Can we rename the article back to John Dalton? The scientist is by far the best known person of this name so it would seem appropriate. Billlion 19:16, 1 February 2006 (UTC)

Spam link?[edit]

There are some good bios on Dalton out there. I will hold off if it really bothers you so much. -- Pinktulip 11:06, 25 January 2006 (UTC)

John Dalton[edit]

Article is terribly written.

some of it is, sentences like "John Dalton was born September 6, 1766 in Eaglesfield, Cumberland and received his early education from his father and from John Fletcher, a teacher of the Quaker school at Cumberland, on whose retirement in 1778 he himself started teaching."
If he was a techer before, how come he became a teacher after retirement? fwed66 20:50, 08 october 2006 (GMT)

I think it means that it was Fletcher who retired, and that Dalton took his place, but your right, it is kind of a bad sentence, because it's too long. I'm not sure what it's supposed to say, though, so I won't change it myself. - 69.166.72.148 23:03, 12 October 2006

I think you all are doing a very great job on this project. - Sai21 22:20, 6 March 2007

Dalton-genius[edit]

Would have been interesting to mention how very brilliant Dalton was. Please see Bill Bryson's History of Nearly Everything. In the book I believe the author mentions that at 12 years of age Dalton was something of a headmaster at a local school. At 14 he was reading Newtons Principia in Latin and "and other works of a similarly challenging nature." At his Death, over 40,000 attended. He was an interesting personality. —The preceding unsigned comment was added by 70.191.228.234 (talk) 03:59, 17 April 2007 (UTC).

Bio/Ref?[edit]

Another possible entry for the bio:

http://www.exnet.com/1996/04/15/science/science.html —Preceding unsigned comment added by 195.137.27.82 (talk) 23:22, 17 February 2008 (UTC)

Mistake in the Lagacy section[edit]

{{editsemiprotected}} The thoroughfare in central Manchester is called "John Dalton Street", not "John Dalton Road"Dfvj (talk) 18:31, 9 April 2009 (UTC)

You right, I've made the change. Nev1 (talk) 18:39, 9 April 2009 (UTC)

Democritus[edit]

I have reverted a strange edit which removed a reference to classical ideas of atomism. The citation is entirely justified and puts the matter in context. Peterlewis (talk) 21:34, 22 March 2010 (UTC)

That was me. I'm not sure if my edit was strange, but neither am I sure my edit was justified. Care to explain how Dalton's theory was in contrast with 'the Ancient Greeks'? The clarification provided here might help us reach a satisfactory compromise wording. Thank you! --Heyitspeter (talk) 00:29, 23 March 2010 (UTC)
Here is a quote from the Democritus article which may help:

Democritus, along with Leucippus and Epicurus, proposed the earliest views on the shapes and connectivity of atoms. They reasoned that the solidness of the material corresponded to the shape of the atoms involved. Thus, iron atoms are solid and strong with hooks that lock them into a solid; water atoms are smooth and slippery; salt atoms, because of their taste, are sharp and pointed; and air atoms are light and whirling, pervading all other materials.[27] Democritus was the main proponent of this view. Using analogies from our sense experiences, he gave a picture or an image of an atom that distinguished them from each other by their shape, their size, and the arrangement of their parts. Moreover, connections were explained by material links in which single atoms were supplied with attachments: some with hooks and eyes others with balls and sockets.[28] The Democritean atom is an inert solid (merely excluding other bodies from its volume) that interacts with other atoms mechanically. In contrast, modern, quantum-mechanical atoms interact via electric and magnetic force fields and are far from inert.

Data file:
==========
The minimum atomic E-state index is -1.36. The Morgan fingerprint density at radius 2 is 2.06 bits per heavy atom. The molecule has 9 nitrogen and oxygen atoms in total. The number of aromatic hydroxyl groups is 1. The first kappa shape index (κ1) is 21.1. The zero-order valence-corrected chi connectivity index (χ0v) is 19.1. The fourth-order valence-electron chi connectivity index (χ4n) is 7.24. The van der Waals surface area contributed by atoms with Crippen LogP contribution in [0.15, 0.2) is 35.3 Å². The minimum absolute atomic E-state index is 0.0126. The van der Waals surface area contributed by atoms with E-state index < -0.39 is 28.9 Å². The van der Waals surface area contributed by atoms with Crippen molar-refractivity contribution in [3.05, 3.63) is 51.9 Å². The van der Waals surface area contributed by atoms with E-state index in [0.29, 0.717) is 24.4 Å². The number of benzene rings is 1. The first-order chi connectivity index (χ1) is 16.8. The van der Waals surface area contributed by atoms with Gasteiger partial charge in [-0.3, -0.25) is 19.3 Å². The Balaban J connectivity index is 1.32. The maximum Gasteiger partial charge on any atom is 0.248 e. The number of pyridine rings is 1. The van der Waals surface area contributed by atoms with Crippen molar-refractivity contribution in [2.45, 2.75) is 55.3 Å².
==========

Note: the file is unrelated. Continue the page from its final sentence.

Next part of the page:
This is the point of comparing Dalton's concept with the ideas of Greek philospohers. Dalton's ideas were firmly based on experiment, while the Greeks on pure speculation. Peterlewis (talk) 05:30, 23 March 2010 (UTC)

Well, Dalton's particular atomic theory is known to be false, and was falsified by evidence available to him,[1][2] so I'd rather not take the "Greeks were speculating Dalton was working with facts" line.
Can we think of ideas unique to Dalton vs. 'the Greeks'?--Heyitspeter (talk) 06:58, 23 March 2010 (UTC)

Your refs are just abstracts, so impossible to digest. Cite your evidence for the falsity of his theory. Peterlewis (talk) 17:44, 23 March 2010 (UTC)

Sorry. I have access to Jstor so those links give me the whole article. I can give you more info on those papers via e-mail if you like. Dalton's calculations of the relative weights of atoms contradict the Periodic table. They're wrong by the standards of modern science. Also, the contemporary evidence available to him was impossible to interpret in terms of whole number proportions, which his (and modern science's) theories require. Granted, the experiments were flawed, but he was working only with these experiments in composing his theory so he could not claim special knowledge.--Heyitspeter (talk) 20:45, 23 March 2010 (UTC)

Lack of Citations[edit]

I have added a Citation needed tag for this article. I have done this because in reading the article, many of the facts that it lists have no citation listed to back them up, which is a problem. I am new at editing, so I'm not sure if I used the proper tag, but I'm hoping I used the correct one. Ebmonkey2 (talk) 22:16, 13 October 2011 (UTC)

Billiard balls?[edit]

The navigational {{Atomic models}} template lists the Dalton atomic model as the "billiard ball" model and links to the "Five main points of Dalton's atomic theory" section here, but there's no mention in the article of a billiard ball analogy. This seems like an oversight. Has something changed in the article? Is that even a fair name of the model parallel to the other analogy-based nicknames of the other models? — Ƶ§œš¹ [ãːɱ ˈfɹ̠ˤʷɪ̃ə̃nlɪ] 05:40, 5 March 2012 (UTC) He Was GAy — Preceding unsigned comment added by 208.180.46.148 (talk) 13:10, 10 October 2012 (UTC)

Edit request on 9 August 2013[edit]

Please change "and it was this which differentiated his theory from the historic speculations of the Greeks, such as Democritus and Lucretius." to "and it was this which differentiated his theory from the historic speculations of the Greeks, such as Democritus and Leucippus." Bebokkos (talk) 09:10, 9 August 2013 (UTC)

I see your point -- Lucretius was not Greek, but Roman -- so yes, this needs to be changed. However, Lucretius was simply expressing in Latin many ideas of the Greek atomist Epicurus, who lived a century or more after Democritus and Leucippus. Perhaps it would be better to write "... Democritus, Leucippus, and Epicurus."

Not done: I would make the amended change, but that section is already tagged as needing a citation for this claim. Can you provide a reliable source for the thought? Thanks, Celestra (talk) 20:48, 4 September 2013 (UTC) He pictured Atom as tiny,SOLID Sphere.......... And you can see it if you will study hard like me.... — Preceding unsigned comment added by 49.147.161.79 (talk) 13:39, 11 November 2013 (UTC)